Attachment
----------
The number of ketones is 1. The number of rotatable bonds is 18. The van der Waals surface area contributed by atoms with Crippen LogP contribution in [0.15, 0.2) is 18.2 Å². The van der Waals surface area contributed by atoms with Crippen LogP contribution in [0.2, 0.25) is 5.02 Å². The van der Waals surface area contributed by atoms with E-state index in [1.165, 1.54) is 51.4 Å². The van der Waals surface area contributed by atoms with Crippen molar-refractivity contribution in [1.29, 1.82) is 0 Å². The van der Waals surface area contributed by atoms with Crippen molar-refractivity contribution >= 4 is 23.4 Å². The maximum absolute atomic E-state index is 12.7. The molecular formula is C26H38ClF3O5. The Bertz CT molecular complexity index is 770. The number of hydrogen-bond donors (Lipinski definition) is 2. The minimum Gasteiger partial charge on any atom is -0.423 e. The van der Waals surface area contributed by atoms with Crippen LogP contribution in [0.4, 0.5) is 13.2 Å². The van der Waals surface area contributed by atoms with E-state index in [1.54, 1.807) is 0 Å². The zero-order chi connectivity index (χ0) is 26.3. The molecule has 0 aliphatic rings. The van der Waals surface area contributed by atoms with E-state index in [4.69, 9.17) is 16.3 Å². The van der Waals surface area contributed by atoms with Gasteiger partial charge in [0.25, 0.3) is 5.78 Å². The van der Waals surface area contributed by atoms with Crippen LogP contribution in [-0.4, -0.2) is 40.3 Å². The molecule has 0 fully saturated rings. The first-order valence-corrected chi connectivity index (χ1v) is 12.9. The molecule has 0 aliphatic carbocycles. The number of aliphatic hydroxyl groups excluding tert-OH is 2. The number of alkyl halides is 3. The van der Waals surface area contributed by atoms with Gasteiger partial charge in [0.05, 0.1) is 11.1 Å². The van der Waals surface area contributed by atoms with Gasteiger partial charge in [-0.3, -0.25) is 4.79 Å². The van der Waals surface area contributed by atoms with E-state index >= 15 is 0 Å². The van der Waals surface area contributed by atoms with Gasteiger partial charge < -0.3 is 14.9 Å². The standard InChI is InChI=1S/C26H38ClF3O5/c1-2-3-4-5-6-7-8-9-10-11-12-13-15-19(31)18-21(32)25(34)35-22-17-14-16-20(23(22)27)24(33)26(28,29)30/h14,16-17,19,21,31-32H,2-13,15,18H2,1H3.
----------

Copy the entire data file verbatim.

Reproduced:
The number of ketones is 1. The number of rotatable bonds is 18. The van der Waals surface area contributed by atoms with Crippen LogP contribution in [0.15, 0.2) is 18.2 Å². The van der Waals surface area contributed by atoms with Crippen LogP contribution in [0.2, 0.25) is 5.02 Å². The van der Waals surface area contributed by atoms with E-state index in [1.165, 1.54) is 51.4 Å². The van der Waals surface area contributed by atoms with Crippen molar-refractivity contribution in [1.29, 1.82) is 0 Å². The van der Waals surface area contributed by atoms with Crippen molar-refractivity contribution >= 4 is 23.4 Å². The maximum absolute atomic E-state index is 12.7. The molecular formula is C26H38ClF3O5. The Bertz CT molecular complexity index is 770. The number of hydrogen-bond donors (Lipinski definition) is 2. The minimum Gasteiger partial charge on any atom is -0.423 e. The van der Waals surface area contributed by atoms with Crippen LogP contribution in [0.4, 0.5) is 13.2 Å². The van der Waals surface area contributed by atoms with E-state index in [1.54, 1.807) is 0 Å². The zero-order chi connectivity index (χ0) is 26.3. The molecule has 0 aliphatic rings. The van der Waals surface area contributed by atoms with E-state index in [4.69, 9.17) is 16.3 Å². The van der Waals surface area contributed by atoms with Gasteiger partial charge in [0.25, 0.3) is 5.78 Å². The van der Waals surface area contributed by atoms with Crippen LogP contribution in [-0.4, -0.2) is 40.3 Å². The molecule has 0 fully saturated rings. The first-order valence-corrected chi connectivity index (χ1v) is 12.9. The molecule has 0 aliphatic carbocycles. The number of aliphatic hydroxyl groups excluding tert-OH is 2. The number of alkyl halides is 3. The van der Waals surface area contributed by atoms with Gasteiger partial charge in [0.05, 0.1) is 11.1 Å². The van der Waals surface area contributed by atoms with Gasteiger partial charge in [-0.3, -0.25) is 4.79 Å². The van der Waals surface area contributed by atoms with E-state index >= 15 is 0 Å². The van der Waals surface area contributed by atoms with Gasteiger partial charge < -0.3 is 14.9 Å². The standard InChI is InChI=1S/C26H38ClF3O5/c1-2-3-4-5-6-7-8-9-10-11-12-13-15-19(31)18-21(32)25(34)35-22-17-14-16-20(23(22)27)24(33)26(28,29)30/h14,16-17,19,21,31-32H,2-13,15,18H2,1H3.